I Blame Television

television rant

I freaked out the boy tonight by announcing we were only going to listen to music now.

The TV is making me crazy. It really is.

I was a staunch no TV mama until he was 2 and a half. Then he got pneumonia for the first time and there was only so much entertaining I could do.

Once Pandora’s box had been opened, it was very hard to shut. So after that it, was some – not much television and really benign stuff at that.

Over the past year I’ve let more in. It started innocently enough, Magic School Bus, Duck Tales, Rescue Rangers. But then it got a little more intense: Transformers, (new) Garfield and The New Woody Woodpecker.

Notice something there? Every 5-10 years there seems to be a changing of the guard, make it new more intense, the colors are more vibrant, the action is more close-up – in your face. Even sexier.

Everything moves faster, the characters are more belligerent. Some are downright mean; yet they are the heroes.

I’ll admit it, I’m old-fashioned. I have high expectations of my child and his behavior. I am also really concerned about what I am feeding his brain.

The boy doesn’t even know we have “television” all he knows is Netflix, Amazon Prime, YouTube and videos (yes VHS too) – he is spoon fed what I deem to be harmless. But it isn’t completely, it never is.

Yes. I blame television for most of the attention problems, behavior problems, bullying problems, disrespect problems.

I blame television.

When we were kids (for me I mean 70’s and 80’s) Everything was slower, less intense, shows accessible to kids were innocent yet truly taught positive messages.

From The Brady Bunch to The Cosby Show. Benson, Full House, Different Strokes.

Even the racy shows: Three’s Company, Love Boat, Happy Days and The Dukes of Hazzard were tame compared to today’s standards.

What’s in that time slot now? Modern Family, Community, Parks and Rec, Suburgatory, Big Bang Theory, and The Family Guy?

Really?  These shows are supposed to replace the solid family shows we were raised on?

Over the past 40 years there has been an insidious nature infiltrating our television shows. Why I wonder? Why was it necessary? What changed first? I don’t understand and it’s my generation creating the programming for the most part. What set this in motion? Was it the new technology? Was it the angst of Generation X? This dystopian reality? Nihilism run amuck?

Where is Dr Huxtable? Where is the adult with integrity? Where is the parental figure who catches you doing something wrong, and teaches you something – while simultaneously making sure there are fitting consequences for our actions?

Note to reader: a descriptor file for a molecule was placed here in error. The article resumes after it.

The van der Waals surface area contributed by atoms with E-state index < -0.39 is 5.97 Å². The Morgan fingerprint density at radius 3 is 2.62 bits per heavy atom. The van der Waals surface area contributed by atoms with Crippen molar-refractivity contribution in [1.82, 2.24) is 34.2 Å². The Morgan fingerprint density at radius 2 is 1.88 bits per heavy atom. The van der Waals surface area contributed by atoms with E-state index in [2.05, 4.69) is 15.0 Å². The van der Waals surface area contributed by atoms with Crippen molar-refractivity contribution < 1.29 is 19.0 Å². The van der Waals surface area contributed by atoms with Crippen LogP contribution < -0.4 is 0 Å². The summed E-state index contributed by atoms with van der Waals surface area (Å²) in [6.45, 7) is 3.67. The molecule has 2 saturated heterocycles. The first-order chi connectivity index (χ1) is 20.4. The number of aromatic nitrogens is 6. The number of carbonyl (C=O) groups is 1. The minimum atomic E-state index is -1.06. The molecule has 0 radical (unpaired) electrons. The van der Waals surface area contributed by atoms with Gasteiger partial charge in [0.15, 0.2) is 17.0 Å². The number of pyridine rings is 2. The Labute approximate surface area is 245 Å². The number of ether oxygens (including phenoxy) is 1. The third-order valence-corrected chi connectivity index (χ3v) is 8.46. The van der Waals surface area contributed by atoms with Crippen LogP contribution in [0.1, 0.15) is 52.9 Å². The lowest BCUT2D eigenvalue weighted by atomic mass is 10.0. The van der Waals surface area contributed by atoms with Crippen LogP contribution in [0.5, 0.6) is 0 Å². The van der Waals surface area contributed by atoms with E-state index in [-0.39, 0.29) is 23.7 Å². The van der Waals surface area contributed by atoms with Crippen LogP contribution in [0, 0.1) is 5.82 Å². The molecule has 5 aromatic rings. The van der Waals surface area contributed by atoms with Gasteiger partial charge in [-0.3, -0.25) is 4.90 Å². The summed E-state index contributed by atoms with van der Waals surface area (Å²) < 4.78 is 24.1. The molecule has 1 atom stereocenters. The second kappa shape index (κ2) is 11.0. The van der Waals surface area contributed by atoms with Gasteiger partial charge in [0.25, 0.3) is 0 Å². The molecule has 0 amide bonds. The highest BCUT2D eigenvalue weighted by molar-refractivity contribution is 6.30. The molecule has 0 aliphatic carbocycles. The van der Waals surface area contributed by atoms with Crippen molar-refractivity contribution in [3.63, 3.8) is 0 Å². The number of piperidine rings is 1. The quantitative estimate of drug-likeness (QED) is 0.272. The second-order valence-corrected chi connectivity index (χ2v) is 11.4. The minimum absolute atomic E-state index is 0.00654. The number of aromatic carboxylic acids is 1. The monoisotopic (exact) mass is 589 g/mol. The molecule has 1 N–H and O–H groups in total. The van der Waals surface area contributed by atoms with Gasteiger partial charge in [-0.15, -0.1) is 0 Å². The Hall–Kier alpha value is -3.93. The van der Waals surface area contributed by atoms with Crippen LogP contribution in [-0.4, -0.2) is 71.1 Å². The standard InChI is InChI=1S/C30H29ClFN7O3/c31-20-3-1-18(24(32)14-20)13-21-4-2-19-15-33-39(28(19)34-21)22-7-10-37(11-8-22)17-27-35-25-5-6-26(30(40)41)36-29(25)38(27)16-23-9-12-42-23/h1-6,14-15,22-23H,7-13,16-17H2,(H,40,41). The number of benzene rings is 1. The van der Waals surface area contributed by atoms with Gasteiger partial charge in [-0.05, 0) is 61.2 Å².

How are we to be effective parents when every where our children look, the images they see are of incompetent parents, idiotic authority figures, bumbling police men?

What are we teaching them? They certainly have no reason to listen to their parents. They’ve seen “parents” on Modern Family and The Middle, all they do is make a ton of mistakes that totally screw up their lives and the kids are always smarter than those clueless parents. And no matter the trouble the addled parents find themselves in, there are little or no consequences as the whole affair wraps itself up neatly in 30 minutes.

What about the children on these shows? They don’t listen to their parents and go out anyway, they “borrow” the car, they scoff at authority, make teachers look like idiots and suffer no consequences or at the most very minor ones. And talking back to their parents? Well that’s just the way they talk!

When a kid bumps right into me in the mall instead of moving aside, or let’s a door close on me as I walk behind him instead of holding it. When he acts rudely to the people working behind the counter at Aunt Annie’s like they don’t exist – no please? No thank you? Am I surprised? No.

I know this article is gonna piss a lot of people off. Hey I know a really large portion of my close friends disagree with me.

Personally, I think they disagree out of convenience, denial is a beautiful place to live. I would join you there. If I could.

Use my son, Isaiah (8), as a control. No television until he was 2.5 years old. Diagnosed with Sensory Processing Disorder before then, so I can’t say television caused it. Until 4 or 5 he only watched hand-picked movies. Then I sprinkled in some carefully vetted shows.

But over the past few years I have felt guilty, worried I was stealing his childhood, I wanted to allow him to enjoy television like I did. It was never my intention to create one of those “I never had a television growing up” kids.

The problem is, I quickly realized that in an era of Sponge Bob and Phineus and Ferb, I was not going to find what I felt was equivalent to my television experiences. And so we watched The Andy Griffith Show, Leave it to Beaver and The Brady Bunch. When we needed cartoons it was old Looney Toons, Pink Panther and early Chip n’ Dale.

And like the proverbial frog slowly dying in a pot of ever heating toasty warm water, I start to think; he’s okay, he’s doing fine, let’s let him watch some of those shows that are geared towards his age! Yes! Let him have the same experience as all of those other crazy kids! Lets watch the high-speed fast paced world of cartoons created in the last 14 years. Maybe even throw in some shows on Discovery (via Netflix) that he might even find fascinating.

And then it began to happen. Something I had seen before when I tried similar experiments. The behavior. The aggression, towards me, towards the dog. Talking back (more than normal), arguing about every little thing, refusal to do things for himself (like get a glass of water or help around the house) and perhaps most of all, and the basis for my strongly worded hypothesis, a marked increase in his tic.